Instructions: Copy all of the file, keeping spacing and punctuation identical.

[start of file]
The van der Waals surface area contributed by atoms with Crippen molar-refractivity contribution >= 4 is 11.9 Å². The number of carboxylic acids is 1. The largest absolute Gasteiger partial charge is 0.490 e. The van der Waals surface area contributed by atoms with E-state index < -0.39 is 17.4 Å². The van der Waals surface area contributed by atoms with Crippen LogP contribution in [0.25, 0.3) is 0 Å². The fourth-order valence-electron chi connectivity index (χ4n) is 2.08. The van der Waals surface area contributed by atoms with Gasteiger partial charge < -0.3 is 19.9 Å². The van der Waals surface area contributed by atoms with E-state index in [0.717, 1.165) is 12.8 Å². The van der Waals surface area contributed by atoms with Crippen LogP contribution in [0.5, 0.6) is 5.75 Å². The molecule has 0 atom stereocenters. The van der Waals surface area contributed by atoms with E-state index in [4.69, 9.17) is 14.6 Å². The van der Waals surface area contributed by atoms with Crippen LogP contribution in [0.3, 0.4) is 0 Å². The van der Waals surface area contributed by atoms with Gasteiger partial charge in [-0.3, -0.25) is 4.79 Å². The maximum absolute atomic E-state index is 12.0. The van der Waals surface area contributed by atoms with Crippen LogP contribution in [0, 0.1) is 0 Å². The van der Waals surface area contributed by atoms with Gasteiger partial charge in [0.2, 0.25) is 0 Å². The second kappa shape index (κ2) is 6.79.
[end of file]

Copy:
The van der Waals surface area contributed by atoms with Crippen molar-refractivity contribution >= 4 is 11.9 Å². The number of carboxylic acids is 1. The largest absolute Gasteiger partial charge is 0.490 e. The van der Waals surface area contributed by atoms with E-state index < -0.39 is 17.4 Å². The van der Waals surface area contributed by atoms with Crippen LogP contribution in [0.25, 0.3) is 0 Å². The fourth-order valence-electron chi connectivity index (χ4n) is 2.08. The van der Waals surface area contributed by atoms with Gasteiger partial charge < -0.3 is 19.9 Å². The van der Waals surface area contributed by atoms with E-state index in [0.717, 1.165) is 12.8 Å². The van der Waals surface area contributed by atoms with Crippen LogP contribution in [0.5, 0.6) is 5.75 Å². The molecule has 0 atom stereocenters. The van der Waals surface area contributed by atoms with E-state index in [4.69, 9.17) is 14.6 Å². The van der Waals surface area contributed by atoms with Crippen LogP contribution in [0.3, 0.4) is 0 Å². The van der Waals surface area contributed by atoms with Gasteiger partial charge in [-0.3, -0.25) is 4.79 Å². The maximum absolute atomic E-state index is 12.0. The van der Waals surface area contributed by atoms with Crippen LogP contribution in [0, 0.1) is 0 Å². The van der Waals surface area contributed by atoms with Gasteiger partial charge in [0.2, 0.25) is 0 Å². The second kappa shape index (κ2) is 6.79.